The economic strife in U.S. equities over the past nine months was premised by the popping of the crude oil bubble. As the world watched U.S. crude oil futures rocket to a level of $147 / barrel on July 11, 2008, the hype heard at every corner preached we would reach $200 / barrel. Instead it turned out to be the result of massive speculation on the part of many large financial institutions and pension funds, due to a lack of clarity in equities and a new China that was assumed to be self supported by a rising middle class. Every driller, refiner, and seller of petroleum based products cashed in, with Exon Mobile (XOM) cashing in its highest net income on record at 14.3 billion dollars in the third quarter of '08 alone.
Crude oil, specifically the West Texas Intermediate (WTI) light sweet crude oil futures, have dropped 71% from their high on July 11, 2008 to the 42 dollar range today (Wed. March 11, 2009). The USO ETF specifically tracks the WTI light sweet crude oil futures and is the best way to trade this specific spot price of crude oil futures here in the United States.
The USO hit a bottom on February 18, 2009 at 22.86 and has since appreciated to a peak at 28.65 on Monday, March 9. This represents a 25% increase over a period of one month, and corresponds to news that OPEC has begun cutting output. We learned today that crude Inventories reversed the trend from last week and inventories actually rose .7 million barrels to a high of 351 million barrels. This news is what has pushed the price of WTI crude down over 6% to under $43/barrel today.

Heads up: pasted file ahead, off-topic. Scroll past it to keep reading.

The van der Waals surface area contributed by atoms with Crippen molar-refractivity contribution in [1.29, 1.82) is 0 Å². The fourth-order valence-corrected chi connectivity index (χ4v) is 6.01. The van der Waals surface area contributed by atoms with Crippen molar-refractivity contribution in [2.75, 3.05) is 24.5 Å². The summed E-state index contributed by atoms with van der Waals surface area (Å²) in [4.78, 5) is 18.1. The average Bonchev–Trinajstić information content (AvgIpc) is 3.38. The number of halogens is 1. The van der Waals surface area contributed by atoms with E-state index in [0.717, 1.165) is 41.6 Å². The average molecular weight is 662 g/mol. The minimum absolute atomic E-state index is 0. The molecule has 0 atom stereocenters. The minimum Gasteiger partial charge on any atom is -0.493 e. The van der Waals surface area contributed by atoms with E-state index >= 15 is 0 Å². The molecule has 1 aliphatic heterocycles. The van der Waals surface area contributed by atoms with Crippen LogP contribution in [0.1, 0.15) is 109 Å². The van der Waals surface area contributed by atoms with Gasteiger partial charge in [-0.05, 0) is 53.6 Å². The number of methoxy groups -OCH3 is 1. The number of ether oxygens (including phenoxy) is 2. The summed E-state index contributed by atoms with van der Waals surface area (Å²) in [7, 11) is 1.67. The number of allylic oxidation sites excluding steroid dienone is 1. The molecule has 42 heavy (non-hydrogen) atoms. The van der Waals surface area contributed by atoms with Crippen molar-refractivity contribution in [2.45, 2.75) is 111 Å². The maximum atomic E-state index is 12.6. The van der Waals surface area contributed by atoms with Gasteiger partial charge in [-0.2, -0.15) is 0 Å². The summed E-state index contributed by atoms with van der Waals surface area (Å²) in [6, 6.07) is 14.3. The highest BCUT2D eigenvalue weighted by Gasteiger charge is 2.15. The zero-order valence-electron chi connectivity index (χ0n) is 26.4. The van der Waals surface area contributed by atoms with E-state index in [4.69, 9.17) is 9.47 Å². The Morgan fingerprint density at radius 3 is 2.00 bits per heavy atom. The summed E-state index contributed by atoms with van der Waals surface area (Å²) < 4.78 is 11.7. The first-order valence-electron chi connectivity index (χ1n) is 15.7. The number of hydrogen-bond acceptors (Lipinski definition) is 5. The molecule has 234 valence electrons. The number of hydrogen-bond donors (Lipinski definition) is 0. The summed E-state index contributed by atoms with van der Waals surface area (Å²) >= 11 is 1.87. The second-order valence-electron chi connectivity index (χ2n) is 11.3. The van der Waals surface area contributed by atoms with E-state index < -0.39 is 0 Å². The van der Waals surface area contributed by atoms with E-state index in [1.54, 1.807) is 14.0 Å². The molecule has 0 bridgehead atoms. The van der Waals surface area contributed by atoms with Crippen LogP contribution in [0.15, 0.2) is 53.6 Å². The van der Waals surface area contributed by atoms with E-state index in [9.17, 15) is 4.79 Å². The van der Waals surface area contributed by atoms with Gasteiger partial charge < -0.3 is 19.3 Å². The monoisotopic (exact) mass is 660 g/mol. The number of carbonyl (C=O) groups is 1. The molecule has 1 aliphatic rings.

The message I am sending is contrary to the bearish signals in the market today for several reasons. Firstly, gasoline demand has shown signs of growth on a year over year basis, hovering between 2.0% and 1.5% growth. Secondly, USO was nearly equal to its 50 day moving average (DMA) when it reached its high of 28.65 on Monday, and it has now decreased to nearly 90% of its 50 DMA. The WTI itself is trading near the psychological resistance level of $40/barrel.
It is important to understand the moves that the U.S. Dollar and the WTI have made in the same direction are very abnormal and NOT sustainable. This is due to the deflation (0% inflation) situation that the U.S. economy has undergone prior to the rest of the world. The U.S. equities have undergone the pain from our financial system duress earlier, and our economy has aggressively deleveraged our economy at the same time as the Fed Funds Rate (FFR) has dropped to 0%. This is going to cause an inflationary trend in domestic commodity prices (especially oil) that will occur as foreign governments begin dropping their rates and the dollar growth subsides.
Finally, natural resources used for energy will be precursors to the broad recovery in the U.S. equity market as speculators gain momentum and the doomsday scenarios become less tangible.
Buy USO in several tranches using dollar cost averaging over the next week to find a solid entry point between 23 and 27. This trade will be an anti-inflation trade to protect your portfolio and also find tailwinds as the entire economy starting with banks and then industrials develop a foundation.
After soaring to absurdly high levels just below $150 per barrel, the price of oil has lost approximately 75 percent of his value and settled on support at $35 per barrel. The question is...how much lower can the price of oil go?
Here's the thing. I don't think the price of oil is going to drop below $35 per barrel for the following reasons:
$35 per barrel was resistance for years and years. Once oil broke up above $35 per barrel in 2004, the $35 price level became a strong support level.
As the economy begins to rebound, demand for oil is going to increase—especially in China.
The future value of the U.S. dollar (USD) is going to be damaged by all of the money the U.S. government is pumping into the markets. As the USD goes down, the price of Oil will go up.